The fan

Penalties, sin bins and how to kick Rugby and football can learn a lot from each other

Often, once a year, around this time, I find myself watching big, beefy blokes throwing around a funny-shaped ball. This year it’s been pretty exciting, with Wales and Ireland fighting it out for the Grand Slam.

Don’t the rugby players look funny with their gumshields. Do they take them out for kissing? Shame about those messily, nastily designed Scottish shirts, but they are luckier than the Welsh, who have to lumber around with the word BRAINS on their chests. Looks as if it’s been stuck there by some cheeky kid.

Oh and the surnames, I am fascinated by them. The Welsh and Irish have such traditional names – loads of Joneses and stacks of O’Somethings, suggesting centuries of inbreeding. Then you have anomalies, like an Italian called McLean and a Scot called Danielli. What happened there?

In the England team, I know why Cueto is called Cueto, because I read the Cumberland News. In the 1900s his great-granddad sailed from Spain to Maryport, where he opened a fish and chip shop. Borthwick, the England captain, is another Cumbrian, born in Carlisle. See, I do follow rugby.

But what mainly strikes me is what football could learn from rugby. Not arguing with the ref, that is so refreshing. Being able to hear the ref talking, giving advice and even coaching the players, that could be a big help in football. As could video judges. Seems such an obvious extra tool.

Best of all would be sin bins. The whole business of yellow and red cards in football is often such a nonsense – so unfair and illogical – and then when it leads to a player being sent off, often for two piddling offences, the whole balance of a game is ruined.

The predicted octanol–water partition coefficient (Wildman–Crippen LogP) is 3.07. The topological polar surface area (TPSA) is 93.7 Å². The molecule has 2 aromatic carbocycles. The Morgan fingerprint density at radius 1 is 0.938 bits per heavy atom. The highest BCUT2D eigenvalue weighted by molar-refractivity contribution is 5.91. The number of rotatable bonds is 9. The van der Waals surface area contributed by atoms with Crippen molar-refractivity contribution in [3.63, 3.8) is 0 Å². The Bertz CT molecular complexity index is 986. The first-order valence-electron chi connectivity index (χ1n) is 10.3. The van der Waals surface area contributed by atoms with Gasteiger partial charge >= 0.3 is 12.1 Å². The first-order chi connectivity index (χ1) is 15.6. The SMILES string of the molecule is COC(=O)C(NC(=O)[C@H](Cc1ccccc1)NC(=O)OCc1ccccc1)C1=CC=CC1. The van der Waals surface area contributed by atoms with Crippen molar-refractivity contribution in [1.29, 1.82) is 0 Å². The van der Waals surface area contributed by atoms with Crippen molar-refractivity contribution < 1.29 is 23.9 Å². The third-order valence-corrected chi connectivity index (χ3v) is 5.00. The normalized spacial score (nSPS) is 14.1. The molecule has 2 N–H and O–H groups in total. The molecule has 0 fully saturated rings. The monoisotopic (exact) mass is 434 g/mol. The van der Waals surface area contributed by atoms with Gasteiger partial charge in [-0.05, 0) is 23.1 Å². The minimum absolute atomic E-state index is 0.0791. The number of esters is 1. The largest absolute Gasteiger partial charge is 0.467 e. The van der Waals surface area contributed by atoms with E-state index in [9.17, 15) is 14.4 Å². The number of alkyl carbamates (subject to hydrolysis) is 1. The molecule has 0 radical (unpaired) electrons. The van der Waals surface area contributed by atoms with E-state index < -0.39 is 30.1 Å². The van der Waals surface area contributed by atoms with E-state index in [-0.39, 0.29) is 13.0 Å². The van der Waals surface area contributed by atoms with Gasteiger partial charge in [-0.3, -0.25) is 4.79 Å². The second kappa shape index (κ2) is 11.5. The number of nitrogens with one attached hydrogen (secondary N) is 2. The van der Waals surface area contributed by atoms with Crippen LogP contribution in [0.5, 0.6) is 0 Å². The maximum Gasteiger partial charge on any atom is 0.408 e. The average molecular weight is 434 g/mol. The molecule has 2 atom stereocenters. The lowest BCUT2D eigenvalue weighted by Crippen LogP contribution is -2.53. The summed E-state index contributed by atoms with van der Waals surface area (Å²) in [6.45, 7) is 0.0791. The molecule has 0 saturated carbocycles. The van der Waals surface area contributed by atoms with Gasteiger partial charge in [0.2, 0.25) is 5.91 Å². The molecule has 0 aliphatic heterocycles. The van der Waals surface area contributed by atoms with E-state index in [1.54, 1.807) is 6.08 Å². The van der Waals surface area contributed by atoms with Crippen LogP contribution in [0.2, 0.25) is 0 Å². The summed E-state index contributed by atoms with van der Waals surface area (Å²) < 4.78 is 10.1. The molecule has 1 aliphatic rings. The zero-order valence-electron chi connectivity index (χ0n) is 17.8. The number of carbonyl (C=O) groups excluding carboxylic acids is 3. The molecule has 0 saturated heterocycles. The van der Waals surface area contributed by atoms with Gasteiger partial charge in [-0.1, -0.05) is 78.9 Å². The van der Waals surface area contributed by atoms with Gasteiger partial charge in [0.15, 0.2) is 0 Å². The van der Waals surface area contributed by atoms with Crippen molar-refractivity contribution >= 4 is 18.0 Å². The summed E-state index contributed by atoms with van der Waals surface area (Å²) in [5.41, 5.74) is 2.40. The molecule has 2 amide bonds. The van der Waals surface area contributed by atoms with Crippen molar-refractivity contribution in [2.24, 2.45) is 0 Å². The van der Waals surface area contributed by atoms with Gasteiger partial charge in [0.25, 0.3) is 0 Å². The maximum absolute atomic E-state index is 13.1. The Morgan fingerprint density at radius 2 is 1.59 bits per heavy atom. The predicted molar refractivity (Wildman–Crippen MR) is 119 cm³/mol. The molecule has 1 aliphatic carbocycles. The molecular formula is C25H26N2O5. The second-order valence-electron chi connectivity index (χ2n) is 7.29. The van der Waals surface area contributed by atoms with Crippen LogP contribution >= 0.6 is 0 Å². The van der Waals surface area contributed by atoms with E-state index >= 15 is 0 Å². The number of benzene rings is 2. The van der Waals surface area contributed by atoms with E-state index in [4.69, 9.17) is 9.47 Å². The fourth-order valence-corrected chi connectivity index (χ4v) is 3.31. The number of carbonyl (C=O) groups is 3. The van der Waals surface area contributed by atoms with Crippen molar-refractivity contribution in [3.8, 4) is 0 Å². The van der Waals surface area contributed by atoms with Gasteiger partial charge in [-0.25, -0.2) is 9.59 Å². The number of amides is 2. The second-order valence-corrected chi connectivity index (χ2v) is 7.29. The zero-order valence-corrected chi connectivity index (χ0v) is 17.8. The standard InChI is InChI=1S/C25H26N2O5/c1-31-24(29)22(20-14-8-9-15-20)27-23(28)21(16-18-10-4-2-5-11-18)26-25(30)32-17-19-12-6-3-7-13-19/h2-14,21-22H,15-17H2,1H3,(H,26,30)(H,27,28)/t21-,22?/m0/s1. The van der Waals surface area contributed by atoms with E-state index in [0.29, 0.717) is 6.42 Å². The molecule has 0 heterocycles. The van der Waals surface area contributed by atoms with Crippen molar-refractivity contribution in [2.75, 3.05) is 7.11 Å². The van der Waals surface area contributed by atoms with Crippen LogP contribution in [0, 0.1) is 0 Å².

What rugby could gain from soccer is learning how to kick the ball properly. Rugby players are OK at penalty kicks; in fact, some are phenomenal, from distances that make you wonder if they can even see the posts. But the kicking from the hand is atrocious. Back and forward it goes, pointless and annoying and time-wasting. Or into touch – and the crowd cheers. Pathetic.

Scrums, they are a nonsense, too. Impossible to see what’s going on and all they do is slow the game down. Football cleverly speeded up its game when it stopped the back pass to the goalie. Plus, three points for a penalty kick is far too many, out of proportion to the offence, whatever it was, and that’s another thing that should be simplified. Half the time, the rugby commentators have no idea what went wrong.

I’ve also been struck by the intensity of the players and the huge crowds, especially when it comes to the home nations games. It gives such pleasure and pride to Wales or Ireland when they give the mighty, superior big heads of England a good stuffing.

Which makes me think that the Home Internationals in football should be brought back. They were the oldest internationals in the world, starting with Scotland-England in 1872. I lived for them as a boy, the highlights of my year, but they were discontinued 25 years ago. Far better practice for England than playing all these limp friendlies against middling foreign countries.

Hunter Davies is a journalist, broadcaster and profilic author perhaps best known for writing about the Beatles. He is an ardent Tottenham fan and writes a regular column on football for the New Statesman.

This article first appeared in the 23 March 2009 issue of the New Statesman, Campbell guest edit